Photographer Nika Kaiser Explores the Supernatural West at Hotel Congress

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Nika Kaiser's work is now on view at Hotel Congress. - HEATHER HOCH
  • Heather Hoch
  • Nika Kaiser's work is now on view at Hotel Congress.
Recently, local artist Nika Kaiser has been more known for her video work, directing music videos for local favorites like Prom Body and Gabriel Sullivan. Her current photo exhibit, "Desert Varnish," in the Hotel Congress bar and lobby area is like her video work in that it looks at spiritualism and metaphysics in the context of the region with, what she refers to as, "characters in a fragmented story."

Ten striking images—two large and eight smaller—seem to tell a part of a story, maybe not the beginning or end, but a definite glimpse into a world that seems almost familiar. Kaiser says this was part of her intention for the show.

"I want to have the viewers process beyond that moment that’s presented to them," Kaiser says.

Beyond that, her work bears strong ties to the desert—"the American west." Seven of the ten photos were taken within a hundred or so miles of Tucson, with just three shot in Utah, Oregon and New Mexico. In that setting, she melds broad landscape shots with portrait-like photos of flora and fauna, as well as those characters that she invents. She says she seeks to blur the line between human and nature in this exhibit.

"I wanted all of the images to be both portraits and landscape at the same time without a division between man—or woman—and nature," she says.

To that point, Kaiser says she's particularly inspired by representations of the female form and its relation to nature. One photo uses the shape of surrounding yucca to play inversely with the shape of a twirling girl's skirt. In that way, Kaiser says the character is playing in nature, not being in opposition to it, and allowing herself to be vulnerable to nature in a positive way.

Though, in terms of palette, Kaiser's photos use a lot of bright, vibrant colors, there is a feeling of darkness to them. She says that darkness comes from her metaphysical and surreal inspirations.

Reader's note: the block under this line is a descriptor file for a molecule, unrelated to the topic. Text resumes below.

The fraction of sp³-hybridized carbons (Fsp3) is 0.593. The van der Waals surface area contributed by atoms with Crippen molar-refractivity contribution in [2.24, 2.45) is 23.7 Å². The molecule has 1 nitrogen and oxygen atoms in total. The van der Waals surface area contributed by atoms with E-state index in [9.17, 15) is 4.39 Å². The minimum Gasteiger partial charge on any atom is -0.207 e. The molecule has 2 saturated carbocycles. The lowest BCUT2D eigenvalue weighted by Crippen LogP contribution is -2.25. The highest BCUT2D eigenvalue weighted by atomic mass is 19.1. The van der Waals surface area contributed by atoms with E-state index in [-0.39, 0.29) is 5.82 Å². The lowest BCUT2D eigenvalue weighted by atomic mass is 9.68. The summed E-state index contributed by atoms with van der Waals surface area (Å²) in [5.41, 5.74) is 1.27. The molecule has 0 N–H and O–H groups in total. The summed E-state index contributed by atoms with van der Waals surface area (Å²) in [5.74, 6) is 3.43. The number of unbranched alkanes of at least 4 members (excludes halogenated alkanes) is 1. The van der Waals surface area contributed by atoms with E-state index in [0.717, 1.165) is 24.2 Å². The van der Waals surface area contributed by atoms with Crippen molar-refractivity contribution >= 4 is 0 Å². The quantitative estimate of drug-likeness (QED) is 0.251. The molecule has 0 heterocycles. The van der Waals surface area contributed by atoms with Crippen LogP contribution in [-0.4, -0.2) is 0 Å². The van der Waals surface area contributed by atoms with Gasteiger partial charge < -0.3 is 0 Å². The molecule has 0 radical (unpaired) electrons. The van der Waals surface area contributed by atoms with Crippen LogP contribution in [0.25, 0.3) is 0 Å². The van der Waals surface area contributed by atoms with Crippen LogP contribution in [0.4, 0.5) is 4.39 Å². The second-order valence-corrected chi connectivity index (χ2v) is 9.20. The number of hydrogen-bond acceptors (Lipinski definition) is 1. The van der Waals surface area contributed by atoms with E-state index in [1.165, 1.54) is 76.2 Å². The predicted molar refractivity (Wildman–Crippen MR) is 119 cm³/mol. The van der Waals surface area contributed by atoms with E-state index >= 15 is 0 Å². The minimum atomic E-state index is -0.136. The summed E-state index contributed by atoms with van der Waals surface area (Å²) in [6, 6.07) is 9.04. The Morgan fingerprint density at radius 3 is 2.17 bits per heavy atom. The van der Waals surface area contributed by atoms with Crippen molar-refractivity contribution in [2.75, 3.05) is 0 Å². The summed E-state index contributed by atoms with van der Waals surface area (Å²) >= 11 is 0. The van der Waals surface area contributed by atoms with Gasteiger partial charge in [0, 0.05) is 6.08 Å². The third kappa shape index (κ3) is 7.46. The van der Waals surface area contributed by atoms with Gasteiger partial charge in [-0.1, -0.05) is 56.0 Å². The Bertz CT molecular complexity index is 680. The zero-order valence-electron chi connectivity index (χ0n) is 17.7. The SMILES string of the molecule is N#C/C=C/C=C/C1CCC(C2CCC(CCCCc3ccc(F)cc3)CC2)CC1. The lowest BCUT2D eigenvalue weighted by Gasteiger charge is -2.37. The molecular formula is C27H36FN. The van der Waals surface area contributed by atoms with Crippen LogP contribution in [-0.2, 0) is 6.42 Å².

"It’s that quality of the unknown that is disconcerting," she says. "When things are just outside of reality there’s uneasiness."

The pieces in the show exist in a space where "science and the metaphysical align," according to Kaiser. Even the name "Desert Varnish" alludes to a "dark iridescent coating on rocks in arid regions."

"It's considered both an animal and a geological composite," she says. "It kind of exists in this place that transcends logic and becomes spiritual."

Kaiser clearly draws from the aesthetic and history of the southwest, but she is also inspired by experimental filmmakers Alejandro Jodorowsky and Maya Deren as well as photographer Lola Alvarez Bravo. Kaiser replicated one of Bravo's pieces in the show. 

With the space—Hotel Congress—in mind, she crafted photos expressly for the hotel, though she didn't realize until she was hanging her works for the show that she would love how much they interacted with the mural work on the lobby walls.

"I wanted to show the magic—I know that word is overused—but the magic of the landscape here along with the richness of history here," Kaiser says.

You can view Nika Kaiser's "Desert Varnish" at Hotel Congress now through May 27. The show is free to view.

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